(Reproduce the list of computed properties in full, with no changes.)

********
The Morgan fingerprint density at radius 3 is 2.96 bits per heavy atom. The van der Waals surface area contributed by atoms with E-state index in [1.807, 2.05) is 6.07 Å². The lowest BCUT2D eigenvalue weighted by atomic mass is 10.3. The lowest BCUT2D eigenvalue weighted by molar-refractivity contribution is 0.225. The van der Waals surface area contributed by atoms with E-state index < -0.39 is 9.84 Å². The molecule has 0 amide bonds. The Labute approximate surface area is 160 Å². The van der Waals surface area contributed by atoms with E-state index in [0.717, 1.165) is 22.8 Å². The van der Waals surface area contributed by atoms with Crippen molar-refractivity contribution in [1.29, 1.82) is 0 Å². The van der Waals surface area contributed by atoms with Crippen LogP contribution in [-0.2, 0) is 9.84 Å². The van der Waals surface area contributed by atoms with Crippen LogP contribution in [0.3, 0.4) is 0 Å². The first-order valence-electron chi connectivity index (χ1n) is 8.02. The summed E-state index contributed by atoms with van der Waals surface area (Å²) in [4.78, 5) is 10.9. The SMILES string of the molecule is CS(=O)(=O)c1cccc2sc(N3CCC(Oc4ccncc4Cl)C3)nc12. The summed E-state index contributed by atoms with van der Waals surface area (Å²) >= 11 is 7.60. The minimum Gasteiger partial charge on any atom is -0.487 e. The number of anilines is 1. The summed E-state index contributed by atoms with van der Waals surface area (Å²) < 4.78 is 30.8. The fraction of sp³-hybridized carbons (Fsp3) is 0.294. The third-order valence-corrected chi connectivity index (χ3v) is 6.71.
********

The Morgan fingerprint density at radius 3 is 2.96 bits per heavy atom. The van der Waals surface area contributed by atoms with E-state index in [1.807, 2.05) is 6.07 Å². The lowest BCUT2D eigenvalue weighted by atomic mass is 10.3. The lowest BCUT2D eigenvalue weighted by molar-refractivity contribution is 0.225. The van der Waals surface area contributed by atoms with E-state index < -0.39 is 9.84 Å². The molecule has 0 amide bonds. The Labute approximate surface area is 160 Å². The van der Waals surface area contributed by atoms with E-state index in [0.717, 1.165) is 22.8 Å². The van der Waals surface area contributed by atoms with Crippen molar-refractivity contribution in [1.29, 1.82) is 0 Å². The van der Waals surface area contributed by atoms with Crippen LogP contribution in [-0.2, 0) is 9.84 Å². The van der Waals surface area contributed by atoms with Crippen LogP contribution in [0.3, 0.4) is 0 Å². The first-order valence-electron chi connectivity index (χ1n) is 8.02. The summed E-state index contributed by atoms with van der Waals surface area (Å²) in [4.78, 5) is 10.9. The SMILES string of the molecule is CS(=O)(=O)c1cccc2sc(N3CCC(Oc4ccncc4Cl)C3)nc12. The summed E-state index contributed by atoms with van der Waals surface area (Å²) >= 11 is 7.60. The minimum Gasteiger partial charge on any atom is -0.487 e. The number of anilines is 1. The summed E-state index contributed by atoms with van der Waals surface area (Å²) < 4.78 is 30.8. The fraction of sp³-hybridized carbons (Fsp3) is 0.294. The third-order valence-corrected chi connectivity index (χ3v) is 6.71.